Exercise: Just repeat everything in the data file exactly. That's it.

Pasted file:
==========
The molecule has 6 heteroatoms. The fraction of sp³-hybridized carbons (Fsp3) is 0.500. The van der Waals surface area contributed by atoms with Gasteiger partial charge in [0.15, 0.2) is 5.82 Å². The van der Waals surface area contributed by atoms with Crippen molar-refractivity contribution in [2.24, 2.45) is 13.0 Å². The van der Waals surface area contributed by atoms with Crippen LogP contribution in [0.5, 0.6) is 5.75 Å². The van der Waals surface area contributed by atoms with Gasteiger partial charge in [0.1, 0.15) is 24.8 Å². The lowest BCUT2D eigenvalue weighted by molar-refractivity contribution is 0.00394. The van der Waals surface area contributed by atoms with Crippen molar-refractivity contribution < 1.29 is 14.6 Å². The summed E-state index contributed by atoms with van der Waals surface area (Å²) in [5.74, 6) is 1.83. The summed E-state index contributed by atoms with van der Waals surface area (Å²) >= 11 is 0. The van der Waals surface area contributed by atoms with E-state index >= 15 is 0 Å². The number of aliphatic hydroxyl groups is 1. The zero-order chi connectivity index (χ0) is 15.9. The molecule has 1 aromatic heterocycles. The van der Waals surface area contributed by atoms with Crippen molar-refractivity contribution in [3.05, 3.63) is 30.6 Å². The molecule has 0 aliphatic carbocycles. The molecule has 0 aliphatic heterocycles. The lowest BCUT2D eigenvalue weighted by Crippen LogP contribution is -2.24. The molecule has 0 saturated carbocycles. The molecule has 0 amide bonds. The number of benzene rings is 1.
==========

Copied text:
The molecule has 6 heteroatoms. The fraction of sp³-hybridized carbons (Fsp3) is 0.500. The van der Waals surface area contributed by atoms with Gasteiger partial charge in [0.15, 0.2) is 5.82 Å². The van der Waals surface area contributed by atoms with Crippen molar-refractivity contribution in [2.24, 2.45) is 13.0 Å². The van der Waals surface area contributed by atoms with Crippen LogP contribution in [0.5, 0.6) is 5.75 Å². The van der Waals surface area contributed by atoms with Gasteiger partial charge in [0.1, 0.15) is 24.8 Å². The lowest BCUT2D eigenvalue weighted by molar-refractivity contribution is 0.00394. The van der Waals surface area contributed by atoms with Crippen molar-refractivity contribution < 1.29 is 14.6 Å². The summed E-state index contributed by atoms with van der Waals surface area (Å²) in [5.74, 6) is 1.83. The summed E-state index contributed by atoms with van der Waals surface area (Å²) >= 11 is 0. The van der Waals surface area contributed by atoms with E-state index >= 15 is 0 Å². The number of aliphatic hydroxyl groups is 1. The zero-order chi connectivity index (χ0) is 15.9. The molecule has 1 aromatic heterocycles. The van der Waals surface area contributed by atoms with Crippen molar-refractivity contribution in [3.05, 3.63) is 30.6 Å². The molecule has 0 aliphatic carbocycles. The molecule has 0 aliphatic heterocycles. The lowest BCUT2D eigenvalue weighted by Crippen LogP contribution is -2.24. The molecule has 0 saturated carbocycles. The molecule has 0 amide bonds. The number of benzene rings is 1.